Born to Run did this morning, and I know it's not just
because Born to Run is such a great album. This is a record
that got to me when I was young and emotionally vulnerable in a way
that I'm not anymore, at the age of 32. I still feel music very
deeply and appreciate and enjoy a wider range of music than ever, but
music doesn’t completely overpower me the way it did when I was 15.
Springsteen is still a big classic, by the way, despite all the
incredibly corny lines on Born to Run.
― Mark, Thursday, 24 January 2002 01:00 (seventeen years ago) link
― DeRayMi, Thursday, 24 January 2002 01:00 (seventeen years ago) link
― Tom (Groke), Tuesday, 19 November 2002 23:18 (sixteen years ago) link
"candy's room" is the grebtest song ever written about being in love w. a prostitute when you sound a bit like david bowie
― mark s (mark s), Tuesday, 19 November 2002 23:22 (sixteen years ago) link
― Mark (MarkR), Tuesday, 19 November 2002 23:25 (sixteen years ago) link
― Tom (Groke), Tuesday, 19 November 2002 23:29 (sixteen years ago) link
― Tom (Groke), Tuesday, 19 November 2002 23:31 (sixteen years ago) link
Is this a new genre? Cos that'd be fucking incredible.
I still love Bruce Springsteen. Put on Rosalita and you will see me go insane.
― Ally (mlescaut), Wednesday, 20 November 2002 03:01 (sixteen years ago) link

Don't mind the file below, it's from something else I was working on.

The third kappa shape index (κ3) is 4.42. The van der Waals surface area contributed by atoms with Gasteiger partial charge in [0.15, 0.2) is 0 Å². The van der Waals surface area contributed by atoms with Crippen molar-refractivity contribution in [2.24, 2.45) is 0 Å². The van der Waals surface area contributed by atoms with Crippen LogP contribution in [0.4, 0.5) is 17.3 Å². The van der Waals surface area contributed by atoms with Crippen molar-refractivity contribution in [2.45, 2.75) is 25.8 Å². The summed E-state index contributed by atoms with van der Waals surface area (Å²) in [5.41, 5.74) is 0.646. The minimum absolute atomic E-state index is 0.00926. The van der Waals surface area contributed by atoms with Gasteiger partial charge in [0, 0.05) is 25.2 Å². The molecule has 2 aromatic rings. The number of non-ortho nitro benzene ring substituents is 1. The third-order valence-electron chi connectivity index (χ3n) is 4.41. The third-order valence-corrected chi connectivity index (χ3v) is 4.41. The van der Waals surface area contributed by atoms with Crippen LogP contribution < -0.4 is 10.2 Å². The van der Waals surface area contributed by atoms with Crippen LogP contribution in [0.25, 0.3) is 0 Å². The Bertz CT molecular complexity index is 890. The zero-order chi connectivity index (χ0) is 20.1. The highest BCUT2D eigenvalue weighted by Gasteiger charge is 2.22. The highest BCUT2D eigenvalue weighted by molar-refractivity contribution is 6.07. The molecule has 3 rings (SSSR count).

― Ned Raggett (Ned), Wednesday, 20 November 2002 03:23 (sixteen years ago) link
― Ally (mlescaut), Wednesday, 20 November 2002 03:24 (sixteen years ago) link
― sundar subramanian (sundar), Wednesday, 20 November 2002 03:24 (sixteen years ago) link
― Ned Raggett (Ned), Wednesday, 20 November 2002 03:34 (sixteen years ago) link
― Ally (mlescaut), Wednesday, 20 November 2002 03:39 (sixteen years ago) link
― Ned Raggett (Ned), Wednesday, 20 November 2002 05:21 (sixteen years ago) link
― alext (alext), Wednesday, 20 November 2002 11:58 (sixteen years ago) link
A figure in green haunted my dreamMaybe a man, maybe a ladyMy sister heard a siren screamGypsy said "that was your maybe"
Rhonda was stuck in betweenBlood in the mist out by the beachVanished behind a smokestack screenThe cops arrived, she was out of reach
― Saint Buffy (Ye Mad Puffin), Thursday, 10 October 2019 18:13 (six days ago) link